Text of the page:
Starring Jay Baruchel, Nicolas Cage and Alfred Molina
Written by Matt Lopez, Lawrence Konner and Mark Rosenthal
Directed by Jon Turteltaub
Rated PG - Fantasy violence
Running Time: 102 minutes
This movie could easily have been an unmitigated disaster. And yet... somehow... it's not. I fully expected to hate every minute of this movie, considering what it had going all against it (including Nicolas Cage as a long-haired wizard ... oh and basing the premise of an entire movie on one scene from a decades-old Mickey Mouse cartoon). But instead, "The Sorcerer's Apprentice" is a fun, light-hearted adventure.
David (Jay Baruchel) is a physics student in New York dealing with years of ridicule and embarrassment after a disastrous school field trip where he first met the wizard Balthazar (Nicolas Cage) and ran back to his teacher claiming to have seen fires and magical creatures. He's dealt with transferring to a different school and going to therapy, and now, after ten years, Balthazar has returned and told David that he's some sort of prophesied chosen one, foretold to defeat the evil Morgana (Alice Krige), who was imprisoned centuries earlier by Merlin and is now close to being freed by her minions.
Balthazar begins to train David in the ways of being a sorcerer so that the two of them can fight Horvath (Alfred Molina) an evil wizard intent on finding the Grimhold, the magical nesting doll that serves as a prison for Morgana. Meanwhile, David has reconnected with his childhood crush, Becky (Teresa Palmer), and actually manages to score a date. Balthazar worries that his infatuation will get in the way of their training, and doom the world entirely.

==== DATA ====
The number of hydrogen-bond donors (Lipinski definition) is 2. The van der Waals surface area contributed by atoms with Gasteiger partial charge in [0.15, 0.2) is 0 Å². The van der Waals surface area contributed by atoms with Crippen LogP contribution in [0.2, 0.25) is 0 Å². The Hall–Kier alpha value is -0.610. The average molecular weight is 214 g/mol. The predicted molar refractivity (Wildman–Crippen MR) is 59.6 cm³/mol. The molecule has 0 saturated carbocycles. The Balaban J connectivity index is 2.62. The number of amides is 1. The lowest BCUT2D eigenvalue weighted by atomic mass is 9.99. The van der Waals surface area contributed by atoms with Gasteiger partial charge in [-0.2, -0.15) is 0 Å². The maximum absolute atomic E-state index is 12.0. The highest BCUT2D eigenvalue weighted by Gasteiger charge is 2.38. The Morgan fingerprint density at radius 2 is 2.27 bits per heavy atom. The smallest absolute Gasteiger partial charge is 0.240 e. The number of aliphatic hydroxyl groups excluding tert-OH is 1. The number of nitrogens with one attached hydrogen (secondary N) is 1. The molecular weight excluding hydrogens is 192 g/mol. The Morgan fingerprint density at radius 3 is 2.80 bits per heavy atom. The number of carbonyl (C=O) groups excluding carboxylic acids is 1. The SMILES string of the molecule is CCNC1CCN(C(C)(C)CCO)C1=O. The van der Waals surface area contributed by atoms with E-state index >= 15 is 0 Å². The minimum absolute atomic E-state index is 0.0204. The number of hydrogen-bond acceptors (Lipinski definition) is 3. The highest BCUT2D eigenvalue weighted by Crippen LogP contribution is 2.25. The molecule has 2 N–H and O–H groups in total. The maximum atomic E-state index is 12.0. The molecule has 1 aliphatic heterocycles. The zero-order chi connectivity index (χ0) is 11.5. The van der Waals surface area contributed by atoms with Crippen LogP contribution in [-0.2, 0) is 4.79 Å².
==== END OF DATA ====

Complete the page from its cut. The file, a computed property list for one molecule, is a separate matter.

"The Sorcerer's Apprentice" is actually a pretty funny adventure film. Baruchel and Cage have fine chemistry, bolstered by a script that tosses them some pretty witty lines to bounce off each other. Nicolas Cage puts his semi-insane streak of late to good use in this one, as being slightly unhinged is a key part of his character (and is referenced in the script when David asks Balthazar, "Are you insane?" and Balthazar replies with an "only a little" hand-gesture).
Alfred Molina gets to have a lot of fun chewing scenery as Horvath, and he's great at bringing both menace and fun to the role. As a PG-rated film, "The Sorcerer's Apprentice" rarely feels truly dire, though the majority of the film takes place at night and some of the violence can feel a little brutal (people are often thrown hard into walls and cars and the like), so the fact that Horvath doesn't always seem like a particularly threatening villain is totally fine. Instead, Molina is just plain entertaining to watch.
If there's a weak point in the cast, it's Teresa Palmer as Becky. She does okay, but her character doesn't really require a lot of work. The focus here is definitely on Cage, Baruchel and Molina, and they're entertaining enough that Palmer doesn't really matter.
There's fun to be had in "Sorcerer's Apprentice," to be sure. It won't be considered any great classic, but it's solidly crafted and entertaining. Fun dialogue and entertaining performances are supported by some cool action sequences that all come together to make "Sorcerer's Apprentice" a surprising adaptation of the old "Fantasia" sequence. Indeed, that short is prominently referenced in a scene where David attempts to clean his lab space before Becky arrives for a date. He uses his magical powers to bring mops and buckets to life to wash the place, and it all gets entirely out of hand.
So if you're in the mood for a decent, popcorn modern wizards film, go ahead and check out "The Sorcerer's Apprentice."